Column: Playing alone is the best way to improve your golf game
You again,” the starter said. “Walking nine as usual,” I said. He handed me a flyer. “We’ve got a tournament coming up. And did you know about our men’s league on Thursdays?”
“I’ll probably see you on Friday.”
“Suit yourself,” he said.
It’s not that I’m anti-social. I played high school and college golf, had a regular game with three buddies for years after that, even teed it up in pro-ams at a few famous country clubs. I would never miss my Rotary club’s annual tournament. But lately I’ve joined one of the most exclusive clubs of all — the tiny number of golfers who play alone.
Golf is thought of as a social game, but it doesn’t have to be. According to the National Golf Foundation, 3 percent of golfers play as singletons. And it’s a whole ’nother game.
The other morning, for instance, the course was wide open — all mine.
One of my first shots veered toward a flowerbed. Hall of Famer Walter Hagen used to urge golfers to “be sure to smell the flowers” along the fairway, but even in Hagen’s day there wasn’t much time to lollygag. Everybody else was trying to beat him out of the 1927 PGA Championship! That’s how the game is usually played, as a march from tee to green with no time to lose. Next year, in fact, the official rules of golf are changing: As of 1 January, players will get only three minutes to look for a lost ball instead of five.
I pushed the limit that day. And I not only smelled the flowers, but also found a couple of Titleists in the flowerbed.
Playing alone brings your senses to bear on the game. The scent of mown grass. The earthy stink of my typical wedge shot, a divot of sod flying almost as far as the ball. The feel of the club in your hand; the breathtaking sight of a well-designed hole in the right light; the sound of a titanium driver smacking a polyurethane ball, a bang that echoes off trees just before my drive bounces off those same trees. I listen for birdsong, sprinklers hissing on the next fairway, and the unbeatable sound of a putt clonking into the cup.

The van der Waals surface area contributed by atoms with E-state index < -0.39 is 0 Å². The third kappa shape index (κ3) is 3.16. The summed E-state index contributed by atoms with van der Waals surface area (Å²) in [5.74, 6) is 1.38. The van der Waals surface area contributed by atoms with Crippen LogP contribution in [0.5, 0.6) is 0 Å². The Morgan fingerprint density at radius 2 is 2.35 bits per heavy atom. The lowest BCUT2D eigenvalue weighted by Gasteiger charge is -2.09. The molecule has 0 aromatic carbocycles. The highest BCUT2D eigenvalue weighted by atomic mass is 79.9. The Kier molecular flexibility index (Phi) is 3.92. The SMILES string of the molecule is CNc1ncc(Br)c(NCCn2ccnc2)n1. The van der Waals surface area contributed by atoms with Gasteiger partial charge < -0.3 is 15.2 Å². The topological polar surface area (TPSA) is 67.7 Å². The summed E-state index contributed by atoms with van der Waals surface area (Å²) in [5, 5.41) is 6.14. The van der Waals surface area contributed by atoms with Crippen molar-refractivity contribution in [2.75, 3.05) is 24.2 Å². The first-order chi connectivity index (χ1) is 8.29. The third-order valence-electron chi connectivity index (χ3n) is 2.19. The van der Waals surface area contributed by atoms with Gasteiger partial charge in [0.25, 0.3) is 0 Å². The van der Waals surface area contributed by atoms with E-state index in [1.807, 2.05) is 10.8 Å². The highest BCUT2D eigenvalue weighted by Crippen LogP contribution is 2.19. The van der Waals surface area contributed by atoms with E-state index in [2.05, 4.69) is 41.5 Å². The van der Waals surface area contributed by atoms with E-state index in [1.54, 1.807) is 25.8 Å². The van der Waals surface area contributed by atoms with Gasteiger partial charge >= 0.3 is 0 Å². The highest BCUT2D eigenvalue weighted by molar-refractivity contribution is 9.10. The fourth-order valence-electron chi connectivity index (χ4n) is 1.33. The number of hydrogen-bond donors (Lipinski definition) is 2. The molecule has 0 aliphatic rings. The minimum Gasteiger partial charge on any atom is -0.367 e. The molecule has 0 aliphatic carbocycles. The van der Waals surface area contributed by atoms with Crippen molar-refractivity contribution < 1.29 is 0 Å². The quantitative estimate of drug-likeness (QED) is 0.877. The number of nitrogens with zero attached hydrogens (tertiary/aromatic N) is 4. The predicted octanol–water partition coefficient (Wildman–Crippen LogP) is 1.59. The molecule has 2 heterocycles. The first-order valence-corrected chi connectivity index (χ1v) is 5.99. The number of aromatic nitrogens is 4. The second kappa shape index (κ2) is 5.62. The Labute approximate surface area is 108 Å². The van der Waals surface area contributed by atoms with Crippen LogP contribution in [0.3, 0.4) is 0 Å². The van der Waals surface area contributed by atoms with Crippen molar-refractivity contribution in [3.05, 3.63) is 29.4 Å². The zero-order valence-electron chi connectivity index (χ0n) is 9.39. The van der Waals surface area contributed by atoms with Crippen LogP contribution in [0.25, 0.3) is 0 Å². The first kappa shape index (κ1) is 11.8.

Of course, nothing is keeping you from soaking all that up during a Thursday men’s league, but social golf can be such a whirl of talk, jokes, bets, and hairpin turns in golf carts that you forget what a special place a golf course is: a patch of earth designed to test your skills and spirits until you stagger off for a well-earned beverage.
With no need to gab with playing partners, you can talk to yourself. Anyone within earshot might hear me narrating my round in Jim Nantz’s voice: “And here’s Cook, putting for bogey and a place in the lore of this great game. …” You can also reflect on the sport’s preposterous history. From the lonesome pursuit of Scottish shepherds knocking stones at rabbit holes, golf became the hobby of Victorian aristocrats. Those gents and their boozy caddies feature in some of the game’s favorite jokes, like the one about the golfer who blames his caddie for every bad shot. “You must be the worst caddie in the world!” he says. And the caddie replies, “Oh no, that would be too great a coincidence.”
But I know only one joke that involves someone playing (sort of) alone. A golfer trudges to the clubhouse with his friend’s body slung over his shoulder. He says the man keeled over at the seventh hole. “What a fine fellow you are, carrying him all this way,” someone says. The golfer nods. “The hard part,” he says, “was picking him up and putting him down between shots.”